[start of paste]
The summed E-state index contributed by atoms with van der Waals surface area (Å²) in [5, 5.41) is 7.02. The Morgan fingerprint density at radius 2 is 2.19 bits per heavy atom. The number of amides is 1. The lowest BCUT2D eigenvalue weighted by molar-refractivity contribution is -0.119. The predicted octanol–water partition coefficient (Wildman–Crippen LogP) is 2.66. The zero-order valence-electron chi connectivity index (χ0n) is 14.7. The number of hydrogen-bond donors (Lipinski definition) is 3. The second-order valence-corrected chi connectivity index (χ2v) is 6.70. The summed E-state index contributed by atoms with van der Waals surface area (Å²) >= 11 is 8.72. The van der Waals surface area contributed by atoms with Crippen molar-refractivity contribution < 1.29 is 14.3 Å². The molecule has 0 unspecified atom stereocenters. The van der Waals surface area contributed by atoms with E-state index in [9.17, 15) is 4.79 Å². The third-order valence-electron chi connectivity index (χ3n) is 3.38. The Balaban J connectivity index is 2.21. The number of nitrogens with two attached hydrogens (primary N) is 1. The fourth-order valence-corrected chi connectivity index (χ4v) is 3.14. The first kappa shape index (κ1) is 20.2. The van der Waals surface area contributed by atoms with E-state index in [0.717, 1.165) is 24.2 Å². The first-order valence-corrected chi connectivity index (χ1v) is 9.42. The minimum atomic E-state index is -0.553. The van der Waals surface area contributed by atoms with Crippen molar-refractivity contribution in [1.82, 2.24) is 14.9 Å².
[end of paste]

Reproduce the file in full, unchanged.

The summed E-state index contributed by atoms with van der Waals surface area (Å²) in [5, 5.41) is 7.02. The Morgan fingerprint density at radius 2 is 2.19 bits per heavy atom. The number of amides is 1. The lowest BCUT2D eigenvalue weighted by molar-refractivity contribution is -0.119. The predicted octanol–water partition coefficient (Wildman–Crippen LogP) is 2.66. The zero-order valence-electron chi connectivity index (χ0n) is 14.7. The number of hydrogen-bond donors (Lipinski definition) is 3. The second-order valence-corrected chi connectivity index (χ2v) is 6.70. The summed E-state index contributed by atoms with van der Waals surface area (Å²) >= 11 is 8.72. The van der Waals surface area contributed by atoms with Crippen molar-refractivity contribution < 1.29 is 14.3 Å². The molecule has 0 unspecified atom stereocenters. The van der Waals surface area contributed by atoms with E-state index in [9.17, 15) is 4.79 Å². The third-order valence-electron chi connectivity index (χ3n) is 3.38. The Balaban J connectivity index is 2.21. The number of nitrogens with two attached hydrogens (primary N) is 1. The fourth-order valence-corrected chi connectivity index (χ4v) is 3.14. The first kappa shape index (κ1) is 20.2. The van der Waals surface area contributed by atoms with E-state index in [0.717, 1.165) is 24.2 Å². The first-order valence-corrected chi connectivity index (χ1v) is 9.42. The minimum atomic E-state index is -0.553. The van der Waals surface area contributed by atoms with Crippen molar-refractivity contribution in [1.82, 2.24) is 14.9 Å².